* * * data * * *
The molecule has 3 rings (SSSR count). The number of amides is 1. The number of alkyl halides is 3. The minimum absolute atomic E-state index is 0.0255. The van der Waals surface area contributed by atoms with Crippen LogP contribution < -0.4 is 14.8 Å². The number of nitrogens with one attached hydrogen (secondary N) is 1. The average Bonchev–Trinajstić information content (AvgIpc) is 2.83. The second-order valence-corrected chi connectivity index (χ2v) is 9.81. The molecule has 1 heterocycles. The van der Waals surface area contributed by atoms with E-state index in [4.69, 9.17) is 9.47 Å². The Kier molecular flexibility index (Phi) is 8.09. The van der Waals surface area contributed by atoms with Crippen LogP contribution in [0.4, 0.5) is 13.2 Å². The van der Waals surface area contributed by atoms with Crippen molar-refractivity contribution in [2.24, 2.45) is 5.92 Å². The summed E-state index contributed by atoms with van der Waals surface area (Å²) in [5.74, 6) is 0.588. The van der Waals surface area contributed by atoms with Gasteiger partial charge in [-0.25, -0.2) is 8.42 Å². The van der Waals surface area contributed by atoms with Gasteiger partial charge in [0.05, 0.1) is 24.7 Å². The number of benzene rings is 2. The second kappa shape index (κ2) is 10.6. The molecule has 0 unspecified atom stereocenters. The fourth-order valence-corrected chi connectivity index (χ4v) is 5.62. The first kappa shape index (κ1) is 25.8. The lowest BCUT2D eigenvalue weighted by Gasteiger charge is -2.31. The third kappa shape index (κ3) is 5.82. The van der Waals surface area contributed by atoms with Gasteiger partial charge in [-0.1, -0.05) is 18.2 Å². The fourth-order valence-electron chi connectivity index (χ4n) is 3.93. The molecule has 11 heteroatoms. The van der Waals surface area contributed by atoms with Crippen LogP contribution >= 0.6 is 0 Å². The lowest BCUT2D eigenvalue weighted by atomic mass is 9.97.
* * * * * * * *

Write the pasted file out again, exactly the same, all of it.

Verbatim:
The molecule has 3 rings (SSSR count). The number of amides is 1. The number of alkyl halides is 3. The minimum absolute atomic E-state index is 0.0255. The van der Waals surface area contributed by atoms with Crippen LogP contribution < -0.4 is 14.8 Å². The number of nitrogens with one attached hydrogen (secondary N) is 1. The average Bonchev–Trinajstić information content (AvgIpc) is 2.83. The second-order valence-corrected chi connectivity index (χ2v) is 9.81. The molecule has 1 heterocycles. The van der Waals surface area contributed by atoms with E-state index in [4.69, 9.17) is 9.47 Å². The Kier molecular flexibility index (Phi) is 8.09. The van der Waals surface area contributed by atoms with Crippen LogP contribution in [0.4, 0.5) is 13.2 Å². The van der Waals surface area contributed by atoms with Crippen molar-refractivity contribution in [2.24, 2.45) is 5.92 Å². The summed E-state index contributed by atoms with van der Waals surface area (Å²) in [5.74, 6) is 0.588. The van der Waals surface area contributed by atoms with Gasteiger partial charge in [-0.25, -0.2) is 8.42 Å². The van der Waals surface area contributed by atoms with Gasteiger partial charge in [0.05, 0.1) is 24.7 Å². The number of benzene rings is 2. The second kappa shape index (κ2) is 10.6. The molecule has 0 unspecified atom stereocenters. The fourth-order valence-corrected chi connectivity index (χ4v) is 5.62. The first kappa shape index (κ1) is 25.8. The lowest BCUT2D eigenvalue weighted by Gasteiger charge is -2.31. The third kappa shape index (κ3) is 5.82. The van der Waals surface area contributed by atoms with Gasteiger partial charge in [-0.1, -0.05) is 18.2 Å². The fourth-order valence-electron chi connectivity index (χ4n) is 3.93. The molecule has 11 heteroatoms. The van der Waals surface area contributed by atoms with Crippen LogP contribution >= 0.6 is 0 Å². The lowest BCUT2D eigenvalue weighted by atomic mass is 9.97.